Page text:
I think it is very important for lawyers who practice People Law, those primarily representing individuals, to appreciate that the differences between that and more business-oriented types of practices are increasing.
Today these areas are becoming completely different service delivery models. There was a time when a law firm handled its matters in the same way whether the client was an individual or a business. Today that is short-sighted. For future success, the firm should design processes to comfort and inform those who have never dealt with a legal process before as well as accomplishing the legal goals of the representation.
This month in the Oklahoma Bar Journal I wrote The Practice of People Law to outline some of the techniques a lawyer might consider. If your firm delivers services to both types of clients, I’d still encourage you to read this column and see what changes to the consumer side may improve the process and convert clients from one-time engagements to “You’re my lawyers if I need one again.”.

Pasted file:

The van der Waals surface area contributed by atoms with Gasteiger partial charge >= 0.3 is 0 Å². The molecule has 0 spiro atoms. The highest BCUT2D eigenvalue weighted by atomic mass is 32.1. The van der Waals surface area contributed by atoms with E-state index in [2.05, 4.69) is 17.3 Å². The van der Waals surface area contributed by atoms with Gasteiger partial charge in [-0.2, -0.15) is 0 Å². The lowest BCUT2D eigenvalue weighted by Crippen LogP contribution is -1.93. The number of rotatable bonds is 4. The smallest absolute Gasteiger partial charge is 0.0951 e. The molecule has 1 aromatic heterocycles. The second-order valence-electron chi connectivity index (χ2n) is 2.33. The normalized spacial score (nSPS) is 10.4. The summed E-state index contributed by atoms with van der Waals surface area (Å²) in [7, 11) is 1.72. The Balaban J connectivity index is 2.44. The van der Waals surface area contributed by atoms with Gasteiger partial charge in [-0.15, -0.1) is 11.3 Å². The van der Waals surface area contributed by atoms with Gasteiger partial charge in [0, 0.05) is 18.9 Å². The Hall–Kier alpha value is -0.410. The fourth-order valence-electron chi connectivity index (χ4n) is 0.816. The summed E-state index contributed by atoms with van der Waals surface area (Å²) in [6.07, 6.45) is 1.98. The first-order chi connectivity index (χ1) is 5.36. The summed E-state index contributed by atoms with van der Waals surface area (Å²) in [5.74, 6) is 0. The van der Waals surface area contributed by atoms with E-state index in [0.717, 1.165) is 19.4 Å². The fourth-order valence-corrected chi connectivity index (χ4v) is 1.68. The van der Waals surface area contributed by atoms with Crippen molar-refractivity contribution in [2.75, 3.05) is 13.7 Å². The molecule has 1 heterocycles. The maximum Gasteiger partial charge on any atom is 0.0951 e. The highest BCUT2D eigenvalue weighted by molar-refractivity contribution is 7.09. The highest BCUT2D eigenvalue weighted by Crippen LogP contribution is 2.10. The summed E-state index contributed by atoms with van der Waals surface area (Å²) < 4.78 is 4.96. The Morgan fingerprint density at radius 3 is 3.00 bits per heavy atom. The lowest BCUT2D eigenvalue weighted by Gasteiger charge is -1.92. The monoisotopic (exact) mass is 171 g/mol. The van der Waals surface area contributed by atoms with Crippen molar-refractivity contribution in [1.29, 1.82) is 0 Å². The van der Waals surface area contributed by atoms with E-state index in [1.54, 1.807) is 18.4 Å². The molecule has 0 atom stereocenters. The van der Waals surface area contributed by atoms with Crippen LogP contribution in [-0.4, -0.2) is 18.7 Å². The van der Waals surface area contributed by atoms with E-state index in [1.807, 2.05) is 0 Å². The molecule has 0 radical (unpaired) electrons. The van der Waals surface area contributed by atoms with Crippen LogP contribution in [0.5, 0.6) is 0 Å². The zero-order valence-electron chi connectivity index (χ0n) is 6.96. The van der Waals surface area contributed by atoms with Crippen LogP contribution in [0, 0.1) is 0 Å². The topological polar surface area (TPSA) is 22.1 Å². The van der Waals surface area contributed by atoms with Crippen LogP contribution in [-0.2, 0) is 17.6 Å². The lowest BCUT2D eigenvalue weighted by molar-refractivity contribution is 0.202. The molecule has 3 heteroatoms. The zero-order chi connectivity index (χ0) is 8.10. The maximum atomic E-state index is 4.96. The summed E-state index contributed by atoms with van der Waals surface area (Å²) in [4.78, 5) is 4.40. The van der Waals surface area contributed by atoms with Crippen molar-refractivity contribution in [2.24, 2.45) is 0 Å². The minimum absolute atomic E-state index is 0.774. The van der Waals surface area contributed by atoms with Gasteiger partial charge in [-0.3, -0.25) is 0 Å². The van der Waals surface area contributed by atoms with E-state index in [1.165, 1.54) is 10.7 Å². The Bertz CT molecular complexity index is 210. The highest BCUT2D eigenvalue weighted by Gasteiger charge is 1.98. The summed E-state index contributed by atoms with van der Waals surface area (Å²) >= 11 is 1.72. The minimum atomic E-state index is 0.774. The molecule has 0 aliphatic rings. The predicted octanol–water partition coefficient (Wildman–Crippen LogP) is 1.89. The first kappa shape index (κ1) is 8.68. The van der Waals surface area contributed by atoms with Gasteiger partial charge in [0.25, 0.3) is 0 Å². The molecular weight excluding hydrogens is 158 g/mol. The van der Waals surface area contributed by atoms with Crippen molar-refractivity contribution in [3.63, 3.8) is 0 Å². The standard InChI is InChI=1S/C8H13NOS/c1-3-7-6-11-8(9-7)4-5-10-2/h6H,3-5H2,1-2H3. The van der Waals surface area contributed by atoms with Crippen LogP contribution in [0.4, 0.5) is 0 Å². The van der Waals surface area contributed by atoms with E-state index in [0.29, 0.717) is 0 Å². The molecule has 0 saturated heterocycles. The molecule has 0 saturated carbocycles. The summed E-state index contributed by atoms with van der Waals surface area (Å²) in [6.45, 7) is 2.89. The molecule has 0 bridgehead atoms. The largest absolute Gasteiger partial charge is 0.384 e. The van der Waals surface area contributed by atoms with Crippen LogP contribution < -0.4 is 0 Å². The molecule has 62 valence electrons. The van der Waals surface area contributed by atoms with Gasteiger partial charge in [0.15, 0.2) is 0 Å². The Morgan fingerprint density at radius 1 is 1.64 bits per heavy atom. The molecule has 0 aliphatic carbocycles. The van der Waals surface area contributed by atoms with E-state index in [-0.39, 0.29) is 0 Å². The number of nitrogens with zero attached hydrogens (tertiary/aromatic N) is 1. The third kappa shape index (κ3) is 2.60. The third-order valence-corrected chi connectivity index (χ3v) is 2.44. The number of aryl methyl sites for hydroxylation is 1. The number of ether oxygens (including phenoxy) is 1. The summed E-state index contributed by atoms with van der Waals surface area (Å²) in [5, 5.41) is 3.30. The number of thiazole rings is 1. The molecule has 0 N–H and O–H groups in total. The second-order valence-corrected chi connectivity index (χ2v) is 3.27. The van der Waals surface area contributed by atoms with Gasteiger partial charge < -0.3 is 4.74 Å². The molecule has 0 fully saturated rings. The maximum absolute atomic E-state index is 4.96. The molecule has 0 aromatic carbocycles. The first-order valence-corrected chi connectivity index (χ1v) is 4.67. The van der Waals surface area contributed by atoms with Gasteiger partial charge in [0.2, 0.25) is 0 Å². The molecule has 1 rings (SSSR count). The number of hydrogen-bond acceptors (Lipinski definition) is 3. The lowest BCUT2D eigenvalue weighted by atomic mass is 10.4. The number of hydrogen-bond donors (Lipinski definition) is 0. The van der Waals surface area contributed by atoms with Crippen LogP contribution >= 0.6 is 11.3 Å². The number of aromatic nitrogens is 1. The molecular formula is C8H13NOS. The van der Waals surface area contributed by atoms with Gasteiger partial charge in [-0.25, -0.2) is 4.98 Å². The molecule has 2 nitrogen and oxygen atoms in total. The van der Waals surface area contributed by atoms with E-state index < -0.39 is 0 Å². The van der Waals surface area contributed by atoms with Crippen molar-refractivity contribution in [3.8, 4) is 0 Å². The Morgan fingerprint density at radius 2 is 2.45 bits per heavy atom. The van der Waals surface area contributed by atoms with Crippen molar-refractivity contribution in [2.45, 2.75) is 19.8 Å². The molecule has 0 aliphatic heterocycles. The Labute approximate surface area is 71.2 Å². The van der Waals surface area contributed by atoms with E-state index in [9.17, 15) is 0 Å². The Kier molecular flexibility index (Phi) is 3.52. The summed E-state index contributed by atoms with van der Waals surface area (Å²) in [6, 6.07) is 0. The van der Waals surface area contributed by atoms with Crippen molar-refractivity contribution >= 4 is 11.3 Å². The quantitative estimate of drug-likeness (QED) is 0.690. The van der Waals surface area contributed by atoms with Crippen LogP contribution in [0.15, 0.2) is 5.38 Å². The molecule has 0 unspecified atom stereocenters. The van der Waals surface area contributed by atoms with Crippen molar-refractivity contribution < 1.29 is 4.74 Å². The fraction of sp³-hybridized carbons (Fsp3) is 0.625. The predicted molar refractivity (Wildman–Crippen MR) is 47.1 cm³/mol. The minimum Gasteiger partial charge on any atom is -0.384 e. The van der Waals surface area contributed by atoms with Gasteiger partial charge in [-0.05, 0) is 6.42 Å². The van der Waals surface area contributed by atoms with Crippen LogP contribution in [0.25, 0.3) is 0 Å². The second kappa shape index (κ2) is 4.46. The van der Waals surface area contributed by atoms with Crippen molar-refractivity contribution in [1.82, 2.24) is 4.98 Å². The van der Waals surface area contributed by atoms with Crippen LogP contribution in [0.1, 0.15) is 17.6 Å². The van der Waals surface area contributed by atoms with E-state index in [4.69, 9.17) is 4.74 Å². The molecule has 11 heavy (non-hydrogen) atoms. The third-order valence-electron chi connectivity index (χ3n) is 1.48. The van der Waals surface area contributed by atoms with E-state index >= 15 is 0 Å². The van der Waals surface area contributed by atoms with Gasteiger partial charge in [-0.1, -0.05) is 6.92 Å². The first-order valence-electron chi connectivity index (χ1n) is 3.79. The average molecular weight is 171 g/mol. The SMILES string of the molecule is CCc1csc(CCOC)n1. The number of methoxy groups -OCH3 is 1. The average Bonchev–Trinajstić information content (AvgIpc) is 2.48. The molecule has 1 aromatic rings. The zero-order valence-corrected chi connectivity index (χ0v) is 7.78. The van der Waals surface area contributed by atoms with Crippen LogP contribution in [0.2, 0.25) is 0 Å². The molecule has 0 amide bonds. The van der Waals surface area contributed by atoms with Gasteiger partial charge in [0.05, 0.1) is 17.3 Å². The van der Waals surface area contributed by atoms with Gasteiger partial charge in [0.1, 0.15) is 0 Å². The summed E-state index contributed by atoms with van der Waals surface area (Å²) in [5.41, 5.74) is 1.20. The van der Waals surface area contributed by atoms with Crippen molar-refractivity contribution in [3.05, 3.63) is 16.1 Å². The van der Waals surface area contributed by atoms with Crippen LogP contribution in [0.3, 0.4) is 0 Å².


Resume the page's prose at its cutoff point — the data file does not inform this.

Professor Bill Henderson, professor of law at the Indiana University Maurer School of Law, is a source for much of the available data on the differences between people law and corporate law, including some rather sobering economic trends. I linked to some of his posts in my article and hope you can make time to review some of his research. When I asked about reprint permission for some of the graphs I included in my article, his response was “Of course, I create those graphics for public use.” He is a great follow on Twitter @wihender. Bill, keep sharing your great posts and insight with us.
I wrote a blog post about this about ten months ago The Changing Dynamics of a “People Law” Practice. At that time, I was informing our members of an on-demand webinar I had done on this topic. The latest article ends with a discount code for that webinar. (“But wait there’s more!”)